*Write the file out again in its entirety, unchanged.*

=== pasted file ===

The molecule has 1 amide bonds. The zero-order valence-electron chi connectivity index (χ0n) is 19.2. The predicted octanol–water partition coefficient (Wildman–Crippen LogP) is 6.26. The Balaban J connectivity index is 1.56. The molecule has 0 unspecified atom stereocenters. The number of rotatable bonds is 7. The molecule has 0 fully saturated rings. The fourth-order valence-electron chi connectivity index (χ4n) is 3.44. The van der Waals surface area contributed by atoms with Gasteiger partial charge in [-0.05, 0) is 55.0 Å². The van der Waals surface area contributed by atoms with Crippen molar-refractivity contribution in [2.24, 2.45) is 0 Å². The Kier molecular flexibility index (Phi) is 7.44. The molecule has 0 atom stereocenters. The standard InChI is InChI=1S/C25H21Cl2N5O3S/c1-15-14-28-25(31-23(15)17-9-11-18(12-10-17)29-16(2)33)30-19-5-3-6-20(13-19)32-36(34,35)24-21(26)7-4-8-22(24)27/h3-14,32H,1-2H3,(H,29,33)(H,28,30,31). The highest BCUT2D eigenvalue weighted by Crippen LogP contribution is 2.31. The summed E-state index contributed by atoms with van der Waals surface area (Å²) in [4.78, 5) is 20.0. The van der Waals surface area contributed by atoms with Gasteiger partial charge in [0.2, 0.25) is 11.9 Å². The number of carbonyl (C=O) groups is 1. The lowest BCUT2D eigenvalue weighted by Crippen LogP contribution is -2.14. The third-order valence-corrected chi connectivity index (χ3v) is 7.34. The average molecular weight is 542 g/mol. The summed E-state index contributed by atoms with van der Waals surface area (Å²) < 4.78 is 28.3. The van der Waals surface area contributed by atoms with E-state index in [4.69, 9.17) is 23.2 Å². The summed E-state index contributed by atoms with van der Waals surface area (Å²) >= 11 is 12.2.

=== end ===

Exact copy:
The molecule has 1 amide bonds. The zero-order valence-electron chi connectivity index (χ0n) is 19.2. The predicted octanol–water partition coefficient (Wildman–Crippen LogP) is 6.26. The Balaban J connectivity index is 1.56. The molecule has 0 unspecified atom stereocenters. The number of rotatable bonds is 7. The molecule has 0 fully saturated rings. The fourth-order valence-electron chi connectivity index (χ4n) is 3.44. The van der Waals surface area contributed by atoms with Gasteiger partial charge in [-0.05, 0) is 55.0 Å². The van der Waals surface area contributed by atoms with Crippen molar-refractivity contribution in [2.24, 2.45) is 0 Å². The Kier molecular flexibility index (Phi) is 7.44. The molecule has 0 atom stereocenters. The standard InChI is InChI=1S/C25H21Cl2N5O3S/c1-15-14-28-25(31-23(15)17-9-11-18(12-10-17)29-16(2)33)30-19-5-3-6-20(13-19)32-36(34,35)24-21(26)7-4-8-22(24)27/h3-14,32H,1-2H3,(H,29,33)(H,28,30,31). The highest BCUT2D eigenvalue weighted by Crippen LogP contribution is 2.31. The summed E-state index contributed by atoms with van der Waals surface area (Å²) in [4.78, 5) is 20.0. The van der Waals surface area contributed by atoms with Gasteiger partial charge in [0.2, 0.25) is 11.9 Å². The number of carbonyl (C=O) groups is 1. The lowest BCUT2D eigenvalue weighted by Crippen LogP contribution is -2.14. The third-order valence-corrected chi connectivity index (χ3v) is 7.34. The average molecular weight is 542 g/mol. The summed E-state index contributed by atoms with van der Waals surface area (Å²) < 4.78 is 28.3. The van der Waals surface area contributed by atoms with E-state index in [4.69, 9.17) is 23.2 Å². The summed E-state index contributed by atoms with van der Waals surface area (Å²) >= 11 is 12.2.